El Dorado-based Deltic Timber Corp. announced Monday that it has entered into an agreement to merge with Potlatch Corp. and create a new company: PotlatchDeltic Corporation.
In a news release Monday, the companies announced the deal, creating a new company with nearly 2 million acres of woodlands in the South and Pacific Northwest. According to the release, PotlatchDeltic Corp. would be valued at more than $4 billion, including $700 million in net debt. The combined company will have 1,500 employees.
The companies said their boards had already approved a deal, which now goes before shareholders. Deltic shareholders will receive 1.8 common shares of Potlatch for each share held. Current Potlatch shareholders would own two-thirds of the company when the transaction closes in the first half of 2018.
“The merger of Deltic and Potlatch combines two companies with outstanding assets, operational excellence and aligned values,” said John Enlow, Deltic president and chief executive officer. “Deltic has a proud legacy that is deeply rooted in the Arkansas communities in which it operates. … We are confident this combination will be a win for all stakeholders.”
Enlow said in the conference call that after joining the company as CEO in March, he oversaw an effort to examine the company’s options, which included a sale, adding that he’s convinced the sale to Potlatch is the best path moving forward.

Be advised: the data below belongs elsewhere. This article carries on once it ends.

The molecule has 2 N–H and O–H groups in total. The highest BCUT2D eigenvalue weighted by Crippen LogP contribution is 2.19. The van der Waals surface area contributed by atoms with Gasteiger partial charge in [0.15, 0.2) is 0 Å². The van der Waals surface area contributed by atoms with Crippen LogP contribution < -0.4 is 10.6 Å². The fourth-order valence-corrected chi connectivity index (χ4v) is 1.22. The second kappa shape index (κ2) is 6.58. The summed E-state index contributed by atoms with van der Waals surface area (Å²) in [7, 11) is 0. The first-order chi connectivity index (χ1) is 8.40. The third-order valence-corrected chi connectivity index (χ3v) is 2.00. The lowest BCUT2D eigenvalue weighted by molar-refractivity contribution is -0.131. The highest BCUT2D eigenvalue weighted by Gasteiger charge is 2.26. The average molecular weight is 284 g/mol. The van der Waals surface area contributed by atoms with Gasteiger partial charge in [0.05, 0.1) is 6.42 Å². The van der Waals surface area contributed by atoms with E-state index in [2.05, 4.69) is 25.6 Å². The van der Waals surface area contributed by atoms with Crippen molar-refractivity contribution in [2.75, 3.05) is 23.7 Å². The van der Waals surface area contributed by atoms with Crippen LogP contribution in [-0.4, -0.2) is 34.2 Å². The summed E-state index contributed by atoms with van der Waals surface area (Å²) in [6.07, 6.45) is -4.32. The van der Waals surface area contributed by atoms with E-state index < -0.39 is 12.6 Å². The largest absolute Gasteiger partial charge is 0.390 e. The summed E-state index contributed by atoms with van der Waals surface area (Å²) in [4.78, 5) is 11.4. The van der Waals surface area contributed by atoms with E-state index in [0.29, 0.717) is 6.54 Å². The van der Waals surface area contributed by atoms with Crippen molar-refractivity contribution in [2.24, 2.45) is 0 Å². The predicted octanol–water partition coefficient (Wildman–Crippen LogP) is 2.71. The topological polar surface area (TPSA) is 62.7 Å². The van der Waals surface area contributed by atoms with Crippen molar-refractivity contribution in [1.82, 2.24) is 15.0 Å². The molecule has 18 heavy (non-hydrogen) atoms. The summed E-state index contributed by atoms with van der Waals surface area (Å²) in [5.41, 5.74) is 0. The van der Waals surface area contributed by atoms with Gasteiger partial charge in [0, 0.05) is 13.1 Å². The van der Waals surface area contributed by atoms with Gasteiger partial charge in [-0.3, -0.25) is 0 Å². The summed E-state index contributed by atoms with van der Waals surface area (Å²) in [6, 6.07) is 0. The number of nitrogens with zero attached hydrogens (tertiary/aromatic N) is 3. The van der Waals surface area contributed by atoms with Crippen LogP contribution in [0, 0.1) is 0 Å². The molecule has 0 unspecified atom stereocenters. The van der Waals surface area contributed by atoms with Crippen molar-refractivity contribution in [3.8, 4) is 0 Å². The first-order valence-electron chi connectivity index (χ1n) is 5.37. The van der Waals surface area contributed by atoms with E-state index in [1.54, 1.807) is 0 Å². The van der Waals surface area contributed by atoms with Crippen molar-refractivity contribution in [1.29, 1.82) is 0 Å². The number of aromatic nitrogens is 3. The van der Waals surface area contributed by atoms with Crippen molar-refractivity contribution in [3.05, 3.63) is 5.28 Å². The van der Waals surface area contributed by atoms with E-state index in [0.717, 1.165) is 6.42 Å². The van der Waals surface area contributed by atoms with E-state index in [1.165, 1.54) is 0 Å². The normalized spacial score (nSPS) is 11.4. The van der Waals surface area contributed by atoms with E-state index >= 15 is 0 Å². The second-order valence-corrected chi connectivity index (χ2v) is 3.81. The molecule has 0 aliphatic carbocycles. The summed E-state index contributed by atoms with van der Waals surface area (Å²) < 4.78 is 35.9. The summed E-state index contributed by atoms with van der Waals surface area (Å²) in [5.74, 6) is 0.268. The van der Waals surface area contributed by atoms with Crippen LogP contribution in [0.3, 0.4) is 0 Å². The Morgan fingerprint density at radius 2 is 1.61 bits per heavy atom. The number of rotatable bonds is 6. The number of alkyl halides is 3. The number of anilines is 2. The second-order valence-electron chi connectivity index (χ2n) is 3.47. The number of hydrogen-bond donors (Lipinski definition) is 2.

According to the release, leadership for the new company will come from both Potlatch and Deltic. Once the deal is closed, Mike Covey, chairman and CEO of Potlatch, will serve as chairman and CEO of PotlatchDeltic; Eric Cremers, president and chief operations officer of Potlatch, will serve in those positions at the new company; and Enlow will become vice chairman of PotlatchDeltic and “lead the integration of the two businesses.”
“We approached Deltic about combining our companies several months ago,” Covey said in a joint conference call with Deltic on Monday. “Potlatch and Deltic share nearly identical business models in the resource, wood products and real estate segments we both manage.”
The new company’s board of directors will comprise eight directors from Potlatch and four from Deltic. The corporate headquarters will remain at Potlatch’s base in Spokane, Washington, while the Deltic’s El Dorado headquarters will become the southern operational headquarters.
“We’re also pleased to continue a strong presence in El Dorado and throughout the rural communities in Arkansas where both companies operate today,” Covey said.
Anna Torma, a spokesperson for Deltic, said in an email that the company is excited about the merger and the fact that a presence will be kept in El Dorado. When asked about what Deltic employees in the El Dorado area can expect after the merger and whether there will be a change in the level of staffing in El Dorado, Torma said “We are early in the process for additional details.”
Covey said Monday that shareholder votes have not yet been scheduled for either company, but he would expect those to be held sometime in the early first quarter of 2018. The merger will also have to meet all closing conditions and be approved by regulators.
Potlatch Corp. has timberland in Alabama, Arkansas, Idaho, Minnesota and Mississippi. Deltic operates primarily in Arkansas and Louisiana.
The Associated Press contributed to this report.
Madeleine Leroux can be reached at 870-862-6611 or email@example.com.